Rhode Island$6.3+7.4%3 STATEChange$ MillionsPercentChangeRank by% Change Kansas$18.9-16.4%7 South Carolina$40.5-22.7%3 tied Indiana$3.6-3.0%26 tied About NAMINAMI is the nation’s largest grassroots mental health organization dedicated to improving the lives of individuals and families affected by mental illness. NAMI has over 1,100 state and local affiliates engaged in research, education, support and advocacy. Wisconsin$107.1-22.4%4 STATEChangeMillionsPercentChangeRank by% Decrease Illinois$113.7-15.1%9 ARLINGTON, Va., March 9, 2011 /PRNewswire-USNewswire/ — New Mexico$0.9-2.0%30 D.C.$44.2-19.1%5 New Hampshire$8.8-8.5%19 California$587.4-16.3%8 New Jersey$5.3-0.7%31 Alabama$12.3+2.5%13 North Dakota$2.9+4.4%7 Wyoming$3.1-2.9%27 INCREASES FY 2009-2011 Colorado$10.2-6.7%21 Nevada$39.2-17.3%6 Washington$34.5-11.0%14 Connecticut$17.7+2.6%12 Alaska$47.9-35.0%2 Michigan$24.5-7.9%20 North Carolina$58.5+20.9%2 Two thirds of states have cut mental health care in the last three years’even though need has increased because of the nation’s economic distress and troops returning home from war, according to a report released today by the National Alliance on Mental Illness (NAMI).Seventeen states managed to increase mental health budgets during the same three years. For 10 of them, the increases totaled four percent or less.”State mental health cuts are a national crisis,” said NAMI Executive Director Michael J. Fitzpatrick. “Some states are trying to hold the line or make progress, but most are cutting deep. This stands in contrast to the intense national concern about the mental health care system following the Arizonatragedy two months ago.”State Lists and DataThe report can be downloaded at www.nami.org/budgetcuts(link is external). State-by-state tables appear in the appendices. A summary of decreases and increases appears below listing the total change in dollars, percentages and rank.In all states, the budget squeeze is getting worse in part because of the expiration of enhanced federal Medicaid support in June 2011. Oregon, for example, which increased mental health by $57.4 million over three years, will lose $156 million because of the expiration.The report focuses primarily on non-Medicaid mental health services, which are financed with state general funds and provided through state mental health agencies. It is the part of the mental health system that state legislatures have the most control over.”Cutting mental health means that costs only get shifted to emergency rooms, schools, police, local courts, jails and prisons,” Fitzpatrick said. “The taxpayer still pays the bill.”Mental health cuts mean that clinics, crisis centers and hospitals close. Admissions are frozen. Emergency room visits increase. Where services remain, staff is cut, wait times for appointments are stretched and when people finally are seen, it’s for shorter amounts of time.”Cuts mean people don’t get the right help in the right place at the right time. Communities suffer and families break under the strain. Some people end up living on the street or dead.”The report makes five priority recommendations:Protect state mental health funding and restore budget cuts, but tie funding to performance.Maintain adequate numbers of inpatient beds for psychiatric treatment.Invest in research on early detection and intervention in the treatment of serious mental illness in youth and adults.Implement mental health screening and assessment programs.Support programs designed to educate families, peers and the public about serious mental illness and how to respond to people living with mental illness.”Decisions need to be made carefully rather than simply cutting for cutting’s sake. If done right, the state budget crisis can still be turned into opportunity,” said Fitzpatrick.DECREASES FY 2009-2011 Pennsylvania$33.8-4.7%22 Georgia$2.0+0.5%16 Tennessee$16.8-10.1%15 Idaho$5.3-11.4%12 tied Utah$10.4-11.4%12 tied Louisiana$11.8-2.8%28 Minnesota$2.8+1.4%15 Oregon$71.0+23.2%1 Maryland$26.2-4.0%23 West Virginia$9.5+6.6%4 Oklahoma$4.8-2.3%29 Massachusetts$63.5-9.3%16 Ohio$57.7-11.3%13 Kentucky$193.7-47.5%1 Maine$10.4+5.2%6 Hawaii$27.2-12.1%11 New York$132.0-3.5%24 Iowa$15.2-8.9%18 Missouri$16.5+3.7%10 Montana$2.6+2.1%14 Nebraska$4.2+3.9%9 Arkansas$4.2+5.9%5 Virginia$38.5-9.1%17 Florida$1.2+0.2%17 Arizona$108.4-22.7%3 tied Mississippi$38.6-14.7%10 Vermont$4.5+3.0%11 South Dakota$1.8+4.0%8 Texas$27.6-3.0%26 tied Delaware$2.4-3.1%25
The majority of Queensland borrowers can only bear a small change in interest rates before they are tipped into mortgage stress.Comparison website Finder.com.au have released survey results showing 55 per cent of Queensland mortgage holders would be financial stressed if home loan repayments rose by just $100 per month.Finder said this is equivalent to an increase in the average home loan rate of 0.45 per cent based on the national average mortgage of $360,600.The result was mirrored across other states with New South Wales, Tasmania and Western Australian all recording 59 per cent of mortgage holders would struggle to find the extra $100 per month.In South Australia, a whopping 71 per cent of mortgage holders would struggle to deal with the increase.More from newsMould, age, not enough to stop 17 bidders fighting for this home6 hours agoBuyers ‘crazy’ not to take govt freebies, says 28-yr-old investor6 hours agoBessie Hassan, a money expert at Finder, said the results show many borrowers have overextended.“The typical mortgage holder would be in trouble when interest rates got back up around 5.28 per cent,” she said.“That’s a pretty small window before borrowing costs start to hurt.”Ms Hassan said some owner occupiers were getting into huge housing debt at record low interest rates, but it wouldn’t take much to be in the red.She said given major lenders have already announced out-of-cycle interest rate increases, borrowers at their limit need to consider their options.“The reality is borrowers have overextended themselves if it only takes a $100 leap in repayments for more than half of all homeowners to reach their tipping point.”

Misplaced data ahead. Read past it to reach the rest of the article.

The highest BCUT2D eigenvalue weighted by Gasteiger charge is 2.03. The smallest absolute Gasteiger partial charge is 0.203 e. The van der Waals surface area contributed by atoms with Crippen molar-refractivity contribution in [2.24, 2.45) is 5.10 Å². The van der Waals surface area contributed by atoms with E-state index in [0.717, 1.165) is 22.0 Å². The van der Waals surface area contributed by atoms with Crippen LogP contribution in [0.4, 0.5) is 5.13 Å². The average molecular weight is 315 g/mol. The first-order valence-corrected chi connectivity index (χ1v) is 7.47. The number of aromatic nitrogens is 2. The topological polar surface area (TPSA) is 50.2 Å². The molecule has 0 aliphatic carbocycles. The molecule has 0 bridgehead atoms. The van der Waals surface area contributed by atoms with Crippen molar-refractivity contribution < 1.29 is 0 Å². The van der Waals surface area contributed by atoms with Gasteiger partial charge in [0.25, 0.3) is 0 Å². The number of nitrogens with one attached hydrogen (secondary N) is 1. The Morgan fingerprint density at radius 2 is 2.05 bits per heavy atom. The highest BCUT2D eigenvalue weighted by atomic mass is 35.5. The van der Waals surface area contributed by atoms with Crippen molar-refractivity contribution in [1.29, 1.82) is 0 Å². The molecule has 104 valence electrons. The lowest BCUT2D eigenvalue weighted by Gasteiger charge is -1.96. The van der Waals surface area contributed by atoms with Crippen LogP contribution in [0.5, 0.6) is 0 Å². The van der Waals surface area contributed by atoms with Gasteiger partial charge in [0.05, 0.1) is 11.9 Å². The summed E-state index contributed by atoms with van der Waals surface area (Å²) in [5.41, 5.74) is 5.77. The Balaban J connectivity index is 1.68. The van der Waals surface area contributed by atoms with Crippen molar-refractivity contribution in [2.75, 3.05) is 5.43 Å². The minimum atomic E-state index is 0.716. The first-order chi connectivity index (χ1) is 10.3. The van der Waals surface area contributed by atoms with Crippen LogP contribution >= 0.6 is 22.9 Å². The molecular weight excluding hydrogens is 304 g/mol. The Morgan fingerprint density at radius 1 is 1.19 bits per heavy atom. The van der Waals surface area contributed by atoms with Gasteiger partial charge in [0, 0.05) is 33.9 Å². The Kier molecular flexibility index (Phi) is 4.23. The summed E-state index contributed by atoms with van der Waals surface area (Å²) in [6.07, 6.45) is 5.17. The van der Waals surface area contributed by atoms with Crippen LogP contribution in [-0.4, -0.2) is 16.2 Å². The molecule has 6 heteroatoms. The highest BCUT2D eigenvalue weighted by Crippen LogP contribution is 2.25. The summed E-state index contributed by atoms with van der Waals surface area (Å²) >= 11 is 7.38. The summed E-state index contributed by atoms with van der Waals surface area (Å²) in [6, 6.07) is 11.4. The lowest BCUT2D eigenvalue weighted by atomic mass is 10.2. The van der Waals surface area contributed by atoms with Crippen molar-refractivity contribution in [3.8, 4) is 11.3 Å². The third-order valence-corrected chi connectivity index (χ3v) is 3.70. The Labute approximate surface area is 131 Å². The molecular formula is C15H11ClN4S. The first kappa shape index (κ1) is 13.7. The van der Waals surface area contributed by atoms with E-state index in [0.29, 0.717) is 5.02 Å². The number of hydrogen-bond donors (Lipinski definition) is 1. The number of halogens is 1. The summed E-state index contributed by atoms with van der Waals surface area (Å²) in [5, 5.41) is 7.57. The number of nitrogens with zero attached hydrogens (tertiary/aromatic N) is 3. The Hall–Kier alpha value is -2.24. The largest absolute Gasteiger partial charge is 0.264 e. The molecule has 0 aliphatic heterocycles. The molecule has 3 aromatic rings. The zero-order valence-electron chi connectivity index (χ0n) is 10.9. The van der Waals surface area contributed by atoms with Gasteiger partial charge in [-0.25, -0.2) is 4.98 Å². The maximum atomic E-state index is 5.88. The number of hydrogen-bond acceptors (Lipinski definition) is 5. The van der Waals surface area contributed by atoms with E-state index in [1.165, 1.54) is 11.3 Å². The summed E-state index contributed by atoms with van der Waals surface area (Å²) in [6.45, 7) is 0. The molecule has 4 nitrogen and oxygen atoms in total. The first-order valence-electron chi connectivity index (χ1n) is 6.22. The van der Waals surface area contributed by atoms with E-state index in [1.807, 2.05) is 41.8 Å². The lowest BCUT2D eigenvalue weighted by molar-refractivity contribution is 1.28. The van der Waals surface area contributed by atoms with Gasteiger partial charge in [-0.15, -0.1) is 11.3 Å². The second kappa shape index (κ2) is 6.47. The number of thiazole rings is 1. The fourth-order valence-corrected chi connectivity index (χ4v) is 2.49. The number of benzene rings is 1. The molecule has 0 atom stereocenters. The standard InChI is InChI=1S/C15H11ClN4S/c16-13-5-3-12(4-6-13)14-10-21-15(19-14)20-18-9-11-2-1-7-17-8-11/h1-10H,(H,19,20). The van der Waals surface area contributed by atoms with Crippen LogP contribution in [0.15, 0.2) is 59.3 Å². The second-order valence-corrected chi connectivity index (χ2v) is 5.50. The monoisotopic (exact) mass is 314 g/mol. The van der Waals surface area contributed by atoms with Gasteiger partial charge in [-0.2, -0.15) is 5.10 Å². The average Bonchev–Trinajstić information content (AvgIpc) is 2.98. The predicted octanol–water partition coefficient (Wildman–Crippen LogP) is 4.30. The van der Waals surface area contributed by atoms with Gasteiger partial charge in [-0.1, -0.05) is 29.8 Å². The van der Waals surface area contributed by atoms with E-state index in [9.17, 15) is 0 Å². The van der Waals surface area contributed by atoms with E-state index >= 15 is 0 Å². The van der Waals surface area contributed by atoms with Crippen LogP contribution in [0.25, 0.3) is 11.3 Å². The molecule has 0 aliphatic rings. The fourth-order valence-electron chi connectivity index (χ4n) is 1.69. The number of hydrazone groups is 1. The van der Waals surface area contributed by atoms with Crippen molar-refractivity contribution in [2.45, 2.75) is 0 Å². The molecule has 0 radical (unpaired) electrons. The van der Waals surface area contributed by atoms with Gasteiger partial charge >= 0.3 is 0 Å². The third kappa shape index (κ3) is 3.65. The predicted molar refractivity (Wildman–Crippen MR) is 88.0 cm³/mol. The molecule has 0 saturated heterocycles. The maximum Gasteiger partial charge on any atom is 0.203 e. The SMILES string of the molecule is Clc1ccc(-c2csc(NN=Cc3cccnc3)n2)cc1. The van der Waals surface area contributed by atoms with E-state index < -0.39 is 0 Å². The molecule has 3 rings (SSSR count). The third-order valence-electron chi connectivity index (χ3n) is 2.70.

PORT OF SPAIN, Trinidad, (CMC) – Trinidadian Amir Jangoo says he is disappointed at failing to notch his maiden first class hundred, despite twice flirting with the landmark during the current first class championship.The left-hander, who plays for Leeward Islands Hurricanes, fell for 90 against Trinidad and Tobago Red Force in the sixth round and also perished for an identical score in the seventh round against Guyana Jaguars.“I studied the opposition and their bowlers,” the 22-year-old told the Express newspaper here.“Obviously, I knew Trinidad and their bowlers, having been on the same team as those guys in the past. So I think I had a good understanding of my game and what I had to do going into the match, and I just had to execute on the field.”He added: “It was disappointing not getting triple figures because those two innings came when the team was in very bad positions and getting to triple figures would have helped the team even more, but I guess it just wasn’t meant to be as yet.”Jangoo has scored three half-centuries overall this season en route to 373 runs at an average of 31 from his 12 innings. Last season, he featured in just three matches for his native Red Force, managing only 92 runs.His best season came in 2017-18 when he gathered nearly 500 runs for Red Force with three half-centuries.After a slow start to the current season, his consistency has gradually improved and Jangoo said that was down to becoming more knowledgeable about his own game.“I am not really changing much with my batting,” he said.“But I understand my game better and [I am] understanding more about batsmanship in terms of 50-over and four-day cricket, so I really think it has helped me improve my game.”Having joined Hurricanes, Jangoo has found himself playing alongside the likes of West Indies players Alzarri Joseph, Rahkeem Cornwall and Kieran Powell.And as the only “foreign” player, Jangoo said he was aware of the pressures to produce sustained performances.“I think it is just a relaxed environment. Obviously as an overseas player getting picked for another team, you always have to perform, so there is that added pressure,” he pointed out.“I think the franchise understands that so I guess I just have to go out there and do what I have to do and once I do my part, everything else will take care of itself.”Jangoo has a career average of 28 from 22 first class matches.Hurricanes have struggled this season and currently lie bottom of the table with a single win from eight matches.The championship was last week suspended for 30 days due to the coronavirus pandemic.